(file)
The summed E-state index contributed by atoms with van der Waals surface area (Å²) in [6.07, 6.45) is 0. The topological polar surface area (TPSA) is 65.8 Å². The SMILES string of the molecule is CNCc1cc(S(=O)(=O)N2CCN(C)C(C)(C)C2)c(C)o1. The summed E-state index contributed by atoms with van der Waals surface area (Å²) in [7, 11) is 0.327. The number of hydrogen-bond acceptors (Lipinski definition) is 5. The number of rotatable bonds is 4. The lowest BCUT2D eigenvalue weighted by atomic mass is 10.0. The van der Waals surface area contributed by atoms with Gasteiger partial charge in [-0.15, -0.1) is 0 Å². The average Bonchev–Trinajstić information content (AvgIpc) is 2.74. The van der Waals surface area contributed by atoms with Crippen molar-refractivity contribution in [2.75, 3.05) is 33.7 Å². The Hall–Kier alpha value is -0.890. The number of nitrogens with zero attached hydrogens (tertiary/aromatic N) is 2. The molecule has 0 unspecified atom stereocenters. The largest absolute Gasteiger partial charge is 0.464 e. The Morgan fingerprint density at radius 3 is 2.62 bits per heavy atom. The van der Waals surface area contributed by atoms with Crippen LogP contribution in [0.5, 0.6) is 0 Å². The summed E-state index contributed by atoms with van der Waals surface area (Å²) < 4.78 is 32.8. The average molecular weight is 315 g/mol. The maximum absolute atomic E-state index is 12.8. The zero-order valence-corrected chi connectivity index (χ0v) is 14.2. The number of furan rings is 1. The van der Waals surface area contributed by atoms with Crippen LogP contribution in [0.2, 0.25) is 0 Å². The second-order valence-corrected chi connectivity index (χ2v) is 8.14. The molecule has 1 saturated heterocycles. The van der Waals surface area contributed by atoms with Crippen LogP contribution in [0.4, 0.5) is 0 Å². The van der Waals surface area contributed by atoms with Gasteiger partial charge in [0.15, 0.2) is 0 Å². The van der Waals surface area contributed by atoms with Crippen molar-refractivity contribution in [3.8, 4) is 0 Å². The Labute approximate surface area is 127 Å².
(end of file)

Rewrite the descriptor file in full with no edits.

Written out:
The summed E-state index contributed by atoms with van der Waals surface area (Å²) in [6.07, 6.45) is 0. The topological polar surface area (TPSA) is 65.8 Å². The SMILES string of the molecule is CNCc1cc(S(=O)(=O)N2CCN(C)C(C)(C)C2)c(C)o1. The summed E-state index contributed by atoms with van der Waals surface area (Å²) in [7, 11) is 0.327. The number of hydrogen-bond acceptors (Lipinski definition) is 5. The number of rotatable bonds is 4. The lowest BCUT2D eigenvalue weighted by atomic mass is 10.0. The van der Waals surface area contributed by atoms with Gasteiger partial charge in [-0.15, -0.1) is 0 Å². The average Bonchev–Trinajstić information content (AvgIpc) is 2.74. The van der Waals surface area contributed by atoms with Crippen molar-refractivity contribution in [2.75, 3.05) is 33.7 Å². The Hall–Kier alpha value is -0.890. The number of nitrogens with zero attached hydrogens (tertiary/aromatic N) is 2. The molecule has 0 unspecified atom stereocenters. The largest absolute Gasteiger partial charge is 0.464 e. The Morgan fingerprint density at radius 3 is 2.62 bits per heavy atom. The van der Waals surface area contributed by atoms with Crippen LogP contribution in [0.5, 0.6) is 0 Å². The summed E-state index contributed by atoms with van der Waals surface area (Å²) < 4.78 is 32.8. The average molecular weight is 315 g/mol. The maximum absolute atomic E-state index is 12.8. The zero-order valence-corrected chi connectivity index (χ0v) is 14.2. The number of furan rings is 1. The van der Waals surface area contributed by atoms with Crippen LogP contribution in [0.2, 0.25) is 0 Å². The second-order valence-corrected chi connectivity index (χ2v) is 8.14. The molecule has 1 saturated heterocycles. The van der Waals surface area contributed by atoms with Crippen LogP contribution in [0.4, 0.5) is 0 Å². The van der Waals surface area contributed by atoms with Gasteiger partial charge in [0.15, 0.2) is 0 Å². The van der Waals surface area contributed by atoms with Crippen molar-refractivity contribution in [3.8, 4) is 0 Å². The Labute approximate surface area is 127 Å².